You are going to fail more often than you succeed, especially at first, when you actively try to maintain ujjayi breath during an entire session. This is a good thing. You are creating a visceral, concrete challenge for yourself that you experience fully in the moment, and you will learn to accept success and failure in other areas too. Stick with it and watch your yoga practice and your life skyrocket to new heights of success.

Especially when they are starting out people tend to place importance on getting through an entire session of yoga without having to lay down on their mats. There is an unconscious element of competition that shows up in just about every activity in our Western society and yoga is not immune to it. Having to take a break can make you feel like a failure and you also might be inclined to compare your skill level to those practicing around you.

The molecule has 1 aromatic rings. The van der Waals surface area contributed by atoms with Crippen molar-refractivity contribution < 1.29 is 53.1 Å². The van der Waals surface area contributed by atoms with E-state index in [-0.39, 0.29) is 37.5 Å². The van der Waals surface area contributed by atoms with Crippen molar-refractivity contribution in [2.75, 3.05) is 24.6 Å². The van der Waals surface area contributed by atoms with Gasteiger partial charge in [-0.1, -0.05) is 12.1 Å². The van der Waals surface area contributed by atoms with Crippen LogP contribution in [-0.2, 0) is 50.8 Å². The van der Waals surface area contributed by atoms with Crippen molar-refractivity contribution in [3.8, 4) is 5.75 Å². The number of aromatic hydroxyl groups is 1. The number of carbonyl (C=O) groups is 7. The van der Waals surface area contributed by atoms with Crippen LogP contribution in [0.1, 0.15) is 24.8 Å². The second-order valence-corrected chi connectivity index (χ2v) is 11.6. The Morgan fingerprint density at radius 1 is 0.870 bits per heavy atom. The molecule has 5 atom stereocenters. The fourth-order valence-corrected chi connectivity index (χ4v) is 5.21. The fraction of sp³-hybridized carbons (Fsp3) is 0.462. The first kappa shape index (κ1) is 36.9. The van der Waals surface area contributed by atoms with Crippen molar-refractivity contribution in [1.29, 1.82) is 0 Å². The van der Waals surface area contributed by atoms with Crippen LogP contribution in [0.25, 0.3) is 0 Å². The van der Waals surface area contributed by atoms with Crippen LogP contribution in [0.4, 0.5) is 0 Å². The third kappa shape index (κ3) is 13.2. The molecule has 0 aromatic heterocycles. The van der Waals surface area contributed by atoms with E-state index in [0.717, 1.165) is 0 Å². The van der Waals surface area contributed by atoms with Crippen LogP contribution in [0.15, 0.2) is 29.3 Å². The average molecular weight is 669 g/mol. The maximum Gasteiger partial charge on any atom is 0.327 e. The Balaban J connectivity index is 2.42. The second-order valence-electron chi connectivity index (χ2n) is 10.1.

This attitude creates unnecessary stress and insures that you will improve at a much slower pace. Probably the biggest reason why is that in order to make it through a whole session you will not do individual asanas at the level they are meant to be performed. Your arms and legs will not be at the proper angles during warrior two for example, because doing so is much harder and will make you run out of steam faster. Obviously you can see the problem, which is that you are learning bad habits and not strengthening the correct muscles to make the poses more doable next time.

There is a simple way to beat this problem, and it is to leave judgments at the door and decide that you are going to do the very best you can on each asana until you can no longer hold it properly and then switch into dead man’s pose without feelings of guilt or failure. Yoga is not just about poses and in fact their primary purpose is to get you into a meditative state in order to discover Self. You can easily do this from the floor by continuing to concentrate on your ujjayi breathing and remaining completely in the moment. In other words, you will still be practicing yoga in every sense of the word even though you have given up on a particular pose.